The direction of Light

The direction of Light

This week I’ll show you how the direction of light can affect your photographs

Photography is all about light and the direction of light. If the light is coming from a complimentary direction, you image will look detailed and three dimensional. If it is straight on, for example in the same way as you’re taking the image, it tends to look flat and 2 dimensional. Neither is right or wrong, however, different situations will work better in different lighting directions.

If we look in the same direction as the light is shining, basically where the light is on my back, all there details blend in to each other and textures are lost, the image looks flat.

If we look into the direction of light, the image can work, but you just have to watch out for lens flare and a bleaching out of your photograph.

When I look in a direction where the light is from the side or at an angle to the direction of the camera, it looks much better. Details and textures start to be visible and the image becomes more three dimensional.

We are in the UAE at the moment, so there is plenty of strong sunlight about. Although this is great for a suntan, overhead light isn’t so good for landscape photography. When the light is overhead, it isn’t too flattering and landscapes tend to be contrasty and flat, whereas during the golden hour, the light source (the sun) is low and gives long, detailed shadows. The colour of the light is also more complimentary with this warm orangey yellowy red colour.

Here the golden hour is short as we are closer to the equator, and this means we have a limited amount of time with the blue hour and golden hour. Saying that, during the golden hour here…..it really can be golden!! It should really be called the golden time as it varies from about 35 minutes through to most of the day depending how far from the equator you are.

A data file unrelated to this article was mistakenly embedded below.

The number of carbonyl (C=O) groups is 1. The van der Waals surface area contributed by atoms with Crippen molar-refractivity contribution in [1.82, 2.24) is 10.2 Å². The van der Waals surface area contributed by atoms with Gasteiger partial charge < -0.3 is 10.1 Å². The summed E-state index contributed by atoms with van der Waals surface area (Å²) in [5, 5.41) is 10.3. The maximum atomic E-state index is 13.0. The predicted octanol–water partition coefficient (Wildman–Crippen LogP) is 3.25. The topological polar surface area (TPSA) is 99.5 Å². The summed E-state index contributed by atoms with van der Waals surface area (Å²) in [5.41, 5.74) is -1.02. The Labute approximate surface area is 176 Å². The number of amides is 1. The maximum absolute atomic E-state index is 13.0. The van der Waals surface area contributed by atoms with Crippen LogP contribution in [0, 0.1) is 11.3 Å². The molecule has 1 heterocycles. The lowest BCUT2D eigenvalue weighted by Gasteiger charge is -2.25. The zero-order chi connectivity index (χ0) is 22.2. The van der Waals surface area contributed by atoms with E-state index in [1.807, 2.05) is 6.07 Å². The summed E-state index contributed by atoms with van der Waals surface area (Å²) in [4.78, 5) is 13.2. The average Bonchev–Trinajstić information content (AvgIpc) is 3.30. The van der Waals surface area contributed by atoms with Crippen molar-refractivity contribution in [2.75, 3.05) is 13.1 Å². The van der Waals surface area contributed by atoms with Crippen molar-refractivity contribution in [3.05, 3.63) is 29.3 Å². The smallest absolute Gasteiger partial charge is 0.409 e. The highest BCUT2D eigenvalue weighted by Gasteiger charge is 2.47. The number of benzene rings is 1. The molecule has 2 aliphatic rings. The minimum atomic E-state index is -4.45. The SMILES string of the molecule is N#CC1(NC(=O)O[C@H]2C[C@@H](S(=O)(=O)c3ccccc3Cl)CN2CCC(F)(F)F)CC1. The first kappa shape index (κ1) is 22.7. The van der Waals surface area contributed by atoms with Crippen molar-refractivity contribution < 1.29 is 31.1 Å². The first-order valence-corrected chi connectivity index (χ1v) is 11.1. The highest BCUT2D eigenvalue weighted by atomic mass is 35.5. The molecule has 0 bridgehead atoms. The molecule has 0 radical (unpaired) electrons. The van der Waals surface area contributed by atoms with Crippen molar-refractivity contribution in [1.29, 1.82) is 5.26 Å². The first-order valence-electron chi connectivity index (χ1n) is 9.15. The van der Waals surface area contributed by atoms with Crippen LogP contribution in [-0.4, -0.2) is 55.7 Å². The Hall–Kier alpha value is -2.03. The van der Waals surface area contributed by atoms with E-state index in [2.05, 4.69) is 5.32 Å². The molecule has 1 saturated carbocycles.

So you can see that the direction of light plays a really important role in producing a good image. I’d say as a general guideline, if you’re shooting landscapes, have the sunlight side lighting the scene when it is low in the sky.

This is not a fixed rule, but its a good starting point. You might find compositions and landscapes that work in the middle of the day and you might find backlit compositions that look stunning.

This tutorial will just bring your attention to the direction of light. Think, where is the light coming from and what direction of the light might make the scene better?

When I’m shooting a landscape, I’ll do a rekkie. Whilst on site, I’ll open up photopills and see where the light will be during different times of the day. I can then work out where I need to be and at what time to get the optimal light for a potential image. Remember though, you may have to back to the location time and time again to get what you want, so be persistent and keep working on getting that perfect image. I’m not sponsored by photopills, but it is a great app and I use it all the time!

 

And that’s about it. And remember, If you plan your shots properly, working out the optimal direction of light for the location, you can turn pretty average landscapes into amazing vistas!

Thanks,

Mike

 

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